# a sum well on toward the second hundred

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#### AlexanderIII

##### Senior Member
Dear all,
this from the story by Dorothy Parker 'Dusk Before Fireworks'.

There was no more to her frock than some dull, dark silk and a little chiffon, but the recurrent bill for it demanded, in bitter black and white, a sum well on toward the second hundred.

Does the sentence in question mean more than 100 or not much less than 200 ? It's clear that these two variants do not contradict one another but which of them is closer to the intended meaning?

Thank you.

• #### Rhye

##### Senior Member
"Well on toward" is a particularly vague expression and I think the "estimates" would vary greatly from person to person if you asked each one of us. I reckon it's at least 130 or so and probably less than 170, but in choosing such a vague expression the author surely is implying that the exact values don't matter.

#### PaulQ

##### Senior Member
a sum well on toward the second hundred. = a sum well on the way toward the second hundred. = a sum approaching \$200.

#### Edinburgher

##### Senior Member
Consider the phrase "a three-figure sum". This means we need at least three "figures" (i.e. digits) to describe it, so the amount must be at least 100.
We say that something is "well into triple figures" when it comfortably exceeds 100.
If we were to say that something is "well on the way to triple figures" it would mean that we are "almost into triple figures", which clearly means "not quite 100".

Therefore I see another possibility for "toward the second hundred":

The first hundred is complete once we reach or exceed 100. The second hundred is complete when we reach 200, but starts as soon as the first hundred is complete.
Therefore "well on toward the second hundred" is perhaps ambiguous as to whether it means we're well on the way to starting or completing the second hundred.
If the former, the sum could be less than 100.

The Squirrel family have stockpiled nuts for the winter, all neatly packed in bags of 100.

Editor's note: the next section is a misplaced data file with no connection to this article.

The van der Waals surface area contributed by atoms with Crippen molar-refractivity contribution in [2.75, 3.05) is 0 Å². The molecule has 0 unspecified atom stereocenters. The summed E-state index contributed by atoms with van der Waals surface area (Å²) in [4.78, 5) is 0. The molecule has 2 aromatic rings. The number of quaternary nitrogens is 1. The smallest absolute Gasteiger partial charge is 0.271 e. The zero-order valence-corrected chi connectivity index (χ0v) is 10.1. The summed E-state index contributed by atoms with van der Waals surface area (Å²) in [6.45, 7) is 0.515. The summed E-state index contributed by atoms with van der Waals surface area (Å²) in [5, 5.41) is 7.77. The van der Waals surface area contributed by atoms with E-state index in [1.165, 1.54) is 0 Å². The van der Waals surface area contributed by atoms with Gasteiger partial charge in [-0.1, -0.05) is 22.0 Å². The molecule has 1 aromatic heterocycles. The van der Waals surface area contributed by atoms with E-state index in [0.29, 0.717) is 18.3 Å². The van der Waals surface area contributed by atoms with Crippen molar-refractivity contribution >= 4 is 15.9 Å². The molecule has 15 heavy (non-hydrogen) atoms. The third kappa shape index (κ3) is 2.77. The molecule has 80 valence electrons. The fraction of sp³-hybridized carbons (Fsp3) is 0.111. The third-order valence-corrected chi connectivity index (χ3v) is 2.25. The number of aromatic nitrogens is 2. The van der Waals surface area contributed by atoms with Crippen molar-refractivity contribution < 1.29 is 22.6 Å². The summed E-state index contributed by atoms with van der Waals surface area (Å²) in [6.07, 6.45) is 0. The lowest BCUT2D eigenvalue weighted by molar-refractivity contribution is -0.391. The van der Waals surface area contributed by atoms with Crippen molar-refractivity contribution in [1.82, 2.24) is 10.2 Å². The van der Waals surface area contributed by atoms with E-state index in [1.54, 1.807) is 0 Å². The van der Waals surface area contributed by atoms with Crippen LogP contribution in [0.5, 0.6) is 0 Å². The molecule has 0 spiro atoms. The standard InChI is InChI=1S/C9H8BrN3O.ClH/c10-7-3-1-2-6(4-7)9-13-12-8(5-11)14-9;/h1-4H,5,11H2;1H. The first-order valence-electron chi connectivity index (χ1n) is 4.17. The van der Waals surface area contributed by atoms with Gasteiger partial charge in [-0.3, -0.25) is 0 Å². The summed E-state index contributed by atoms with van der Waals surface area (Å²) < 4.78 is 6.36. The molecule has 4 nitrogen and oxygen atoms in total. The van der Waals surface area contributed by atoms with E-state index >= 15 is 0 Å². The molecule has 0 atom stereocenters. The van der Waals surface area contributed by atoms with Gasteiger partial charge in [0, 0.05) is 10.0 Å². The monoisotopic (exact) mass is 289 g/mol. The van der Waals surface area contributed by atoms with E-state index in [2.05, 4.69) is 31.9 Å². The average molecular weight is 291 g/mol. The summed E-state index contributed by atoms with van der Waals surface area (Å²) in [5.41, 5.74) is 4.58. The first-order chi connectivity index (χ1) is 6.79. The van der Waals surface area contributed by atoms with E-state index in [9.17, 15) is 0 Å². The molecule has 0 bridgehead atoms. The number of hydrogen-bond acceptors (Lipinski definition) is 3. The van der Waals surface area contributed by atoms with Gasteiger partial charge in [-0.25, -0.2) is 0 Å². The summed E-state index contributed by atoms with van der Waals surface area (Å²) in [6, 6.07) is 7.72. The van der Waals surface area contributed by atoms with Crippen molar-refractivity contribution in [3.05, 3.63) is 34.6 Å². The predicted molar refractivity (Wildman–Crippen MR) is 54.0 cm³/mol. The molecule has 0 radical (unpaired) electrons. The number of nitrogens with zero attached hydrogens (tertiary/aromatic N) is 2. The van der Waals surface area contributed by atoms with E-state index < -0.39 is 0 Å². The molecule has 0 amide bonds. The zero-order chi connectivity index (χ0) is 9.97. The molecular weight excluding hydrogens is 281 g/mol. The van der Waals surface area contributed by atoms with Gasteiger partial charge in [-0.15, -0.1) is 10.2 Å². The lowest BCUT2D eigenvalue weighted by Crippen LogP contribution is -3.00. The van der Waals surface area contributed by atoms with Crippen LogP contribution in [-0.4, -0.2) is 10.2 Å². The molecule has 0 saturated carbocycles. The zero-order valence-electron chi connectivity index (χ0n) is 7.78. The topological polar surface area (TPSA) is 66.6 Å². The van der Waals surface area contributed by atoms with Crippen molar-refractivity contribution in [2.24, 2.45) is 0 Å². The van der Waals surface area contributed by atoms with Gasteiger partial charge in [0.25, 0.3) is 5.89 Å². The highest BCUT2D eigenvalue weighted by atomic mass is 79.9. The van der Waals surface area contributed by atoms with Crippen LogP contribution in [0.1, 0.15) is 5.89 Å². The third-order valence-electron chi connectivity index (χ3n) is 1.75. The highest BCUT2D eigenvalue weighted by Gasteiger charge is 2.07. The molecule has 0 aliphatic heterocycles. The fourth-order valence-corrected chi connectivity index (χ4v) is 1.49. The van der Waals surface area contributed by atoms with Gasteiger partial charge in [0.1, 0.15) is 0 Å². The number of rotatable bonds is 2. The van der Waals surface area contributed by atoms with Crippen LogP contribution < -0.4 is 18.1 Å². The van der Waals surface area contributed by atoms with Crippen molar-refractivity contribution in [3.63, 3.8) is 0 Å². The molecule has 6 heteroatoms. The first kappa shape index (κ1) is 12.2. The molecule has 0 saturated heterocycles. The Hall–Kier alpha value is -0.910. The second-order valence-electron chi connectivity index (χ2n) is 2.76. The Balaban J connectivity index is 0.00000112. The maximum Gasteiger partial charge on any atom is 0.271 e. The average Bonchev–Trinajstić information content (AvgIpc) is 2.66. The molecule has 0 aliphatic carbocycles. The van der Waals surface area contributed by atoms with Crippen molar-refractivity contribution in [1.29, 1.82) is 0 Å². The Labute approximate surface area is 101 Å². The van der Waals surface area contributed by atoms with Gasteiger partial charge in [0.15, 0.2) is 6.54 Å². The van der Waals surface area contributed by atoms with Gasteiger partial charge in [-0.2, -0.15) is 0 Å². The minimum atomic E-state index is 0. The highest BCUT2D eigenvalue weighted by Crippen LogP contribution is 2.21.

They start eating the contents of the first bag. After a few days, Mrs Squirrel fears that at their present rate of consumption they may not have enough to last till spring.
Noting that the first bag is almost empty, she says to Mr Squirrel: "we're well on toward the second hundred", meaning we're almost at the point of having to open the second bag.

#### PaulQ

##### Senior Member
Hmmm... interesting. However, in the numbers 0 - 99 there is no "hundred". When 100 arrives, that is the first hundred. As the numbers increase, they increase towards the second hundred.

In this case "hundred" = a number whose final digits are 00.

#### Edinburgher

##### Senior Member
However, in the numbers 0 - 99 there is no "hundred". When 100 arrives, that is the first hundred.
Well, that's one way of looking at it, but not the only way. A child aged 0-9 is in its first decade of life. I am in my first century. That's my first hundred, isn't it?

#### PaulQ

##### Senior Member
Ok, there's a distinction between "a hundred" being the number 100 and 'a hundred' being an amount/; 'the second hundred.' means that there has already been the first hundred.

So in "the recurrent bill for it demanded, in bitter black and white, a sum well on toward the second hundred." we would have to ask what the first hundred was.

#### Edinburgher

##### Senior Member
Indeed, but in addition it can also be an interval, so "the first hundred" could be the range from \$1 to \$100.
I'm speaking hypothetically, of course, and don't deny that in the original text the amount in question is more likely to be approaching \$200 than \$100.

#### Parla

##### Member Emeritus
Paul's first reply (post #3) is right.

#### AlexanderIII

##### Senior Member
I see. Thank you, Rhye, PaulQ, Edinburgher and Parla !

#### Thomas Tompion

##### Senior Member
The 'bitter black and white' is a clue here, Alexander.

Dorothy Parker likes to look at her young men through the eyes of a vamp and they are described with a gourmet's taste for detail.

This young woman is clearly attracted to 'the very good-looking young man' and has dressed herself expensively on hearing that he likes simple elegant clothes on women - this makes an ironic pendant later in the paragraph of the moment when she learns that he is 'also partial to ladies given to garments of slap-dash cut, and color like the sound of big brass instruments'.

He is careless of speech, and she remembers every word, and these things make life difficult for her.

This was a very expensive frock indeed; \$180 in 1925 would be about \$2,500 today, in the 'bitter black and white' of the ink on the paper of the bill, which remains unpaid.

The point about 'the sum well on toward the second hundred' is that they consider it indelicate to talk very precisely about money. There are still some French women who put on gloves before touching any.

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